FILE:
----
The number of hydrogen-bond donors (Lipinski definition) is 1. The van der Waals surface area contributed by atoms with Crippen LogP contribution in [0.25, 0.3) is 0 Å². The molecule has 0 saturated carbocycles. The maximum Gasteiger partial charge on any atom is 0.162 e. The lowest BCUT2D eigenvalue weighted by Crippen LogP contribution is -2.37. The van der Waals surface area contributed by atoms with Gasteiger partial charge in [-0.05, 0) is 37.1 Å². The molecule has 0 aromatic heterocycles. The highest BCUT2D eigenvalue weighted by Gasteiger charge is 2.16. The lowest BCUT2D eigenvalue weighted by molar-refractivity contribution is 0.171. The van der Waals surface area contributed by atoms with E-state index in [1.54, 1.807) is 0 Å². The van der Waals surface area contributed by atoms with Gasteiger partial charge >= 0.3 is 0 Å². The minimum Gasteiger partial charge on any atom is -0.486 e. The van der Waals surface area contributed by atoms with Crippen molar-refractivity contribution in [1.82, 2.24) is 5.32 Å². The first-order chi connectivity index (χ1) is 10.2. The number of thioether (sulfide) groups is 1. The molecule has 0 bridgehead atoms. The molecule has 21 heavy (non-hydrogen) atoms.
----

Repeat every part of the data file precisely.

The number of hydrogen-bond donors (Lipinski definition) is 1. The van der Waals surface area contributed by atoms with Crippen LogP contribution in [0.25, 0.3) is 0 Å². The molecule has 0 saturated carbocycles. The maximum Gasteiger partial charge on any atom is 0.162 e. The lowest BCUT2D eigenvalue weighted by Crippen LogP contribution is -2.37. The van der Waals surface area contributed by atoms with Gasteiger partial charge in [-0.05, 0) is 37.1 Å². The molecule has 0 aromatic heterocycles. The highest BCUT2D eigenvalue weighted by Gasteiger charge is 2.16. The lowest BCUT2D eigenvalue weighted by molar-refractivity contribution is 0.171. The van der Waals surface area contributed by atoms with E-state index in [1.54, 1.807) is 0 Å². The van der Waals surface area contributed by atoms with Gasteiger partial charge >= 0.3 is 0 Å². The minimum Gasteiger partial charge on any atom is -0.486 e. The van der Waals surface area contributed by atoms with Crippen molar-refractivity contribution in [1.82, 2.24) is 5.32 Å². The first-order chi connectivity index (χ1) is 10.2. The number of thioether (sulfide) groups is 1. The molecule has 0 bridgehead atoms. The molecule has 21 heavy (non-hydrogen) atoms.